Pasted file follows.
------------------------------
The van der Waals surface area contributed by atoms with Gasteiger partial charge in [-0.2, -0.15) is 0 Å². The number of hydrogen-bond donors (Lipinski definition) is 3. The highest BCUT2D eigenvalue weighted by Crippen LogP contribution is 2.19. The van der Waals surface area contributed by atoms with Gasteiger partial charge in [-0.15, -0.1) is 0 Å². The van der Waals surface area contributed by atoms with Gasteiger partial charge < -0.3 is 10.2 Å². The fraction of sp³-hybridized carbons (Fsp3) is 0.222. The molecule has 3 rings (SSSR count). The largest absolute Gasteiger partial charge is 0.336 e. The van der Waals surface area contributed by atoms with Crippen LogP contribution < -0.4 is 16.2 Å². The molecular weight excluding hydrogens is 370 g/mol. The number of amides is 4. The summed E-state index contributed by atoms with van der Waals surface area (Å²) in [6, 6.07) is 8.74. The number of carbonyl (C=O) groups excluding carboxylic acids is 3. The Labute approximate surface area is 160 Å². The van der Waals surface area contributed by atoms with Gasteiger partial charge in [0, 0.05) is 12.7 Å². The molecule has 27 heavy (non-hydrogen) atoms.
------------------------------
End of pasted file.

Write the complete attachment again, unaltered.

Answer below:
The van der Waals surface area contributed by atoms with Gasteiger partial charge in [-0.2, -0.15) is 0 Å². The number of hydrogen-bond donors (Lipinski definition) is 3. The highest BCUT2D eigenvalue weighted by Crippen LogP contribution is 2.19. The van der Waals surface area contributed by atoms with Gasteiger partial charge in [-0.15, -0.1) is 0 Å². The van der Waals surface area contributed by atoms with Gasteiger partial charge < -0.3 is 10.2 Å². The fraction of sp³-hybridized carbons (Fsp3) is 0.222. The molecule has 3 rings (SSSR count). The largest absolute Gasteiger partial charge is 0.336 e. The van der Waals surface area contributed by atoms with Crippen LogP contribution < -0.4 is 16.2 Å². The molecular weight excluding hydrogens is 370 g/mol. The number of amides is 4. The summed E-state index contributed by atoms with van der Waals surface area (Å²) in [6, 6.07) is 8.74. The number of carbonyl (C=O) groups excluding carboxylic acids is 3. The Labute approximate surface area is 160 Å². The van der Waals surface area contributed by atoms with Gasteiger partial charge in [0, 0.05) is 12.7 Å². The molecule has 27 heavy (non-hydrogen) atoms.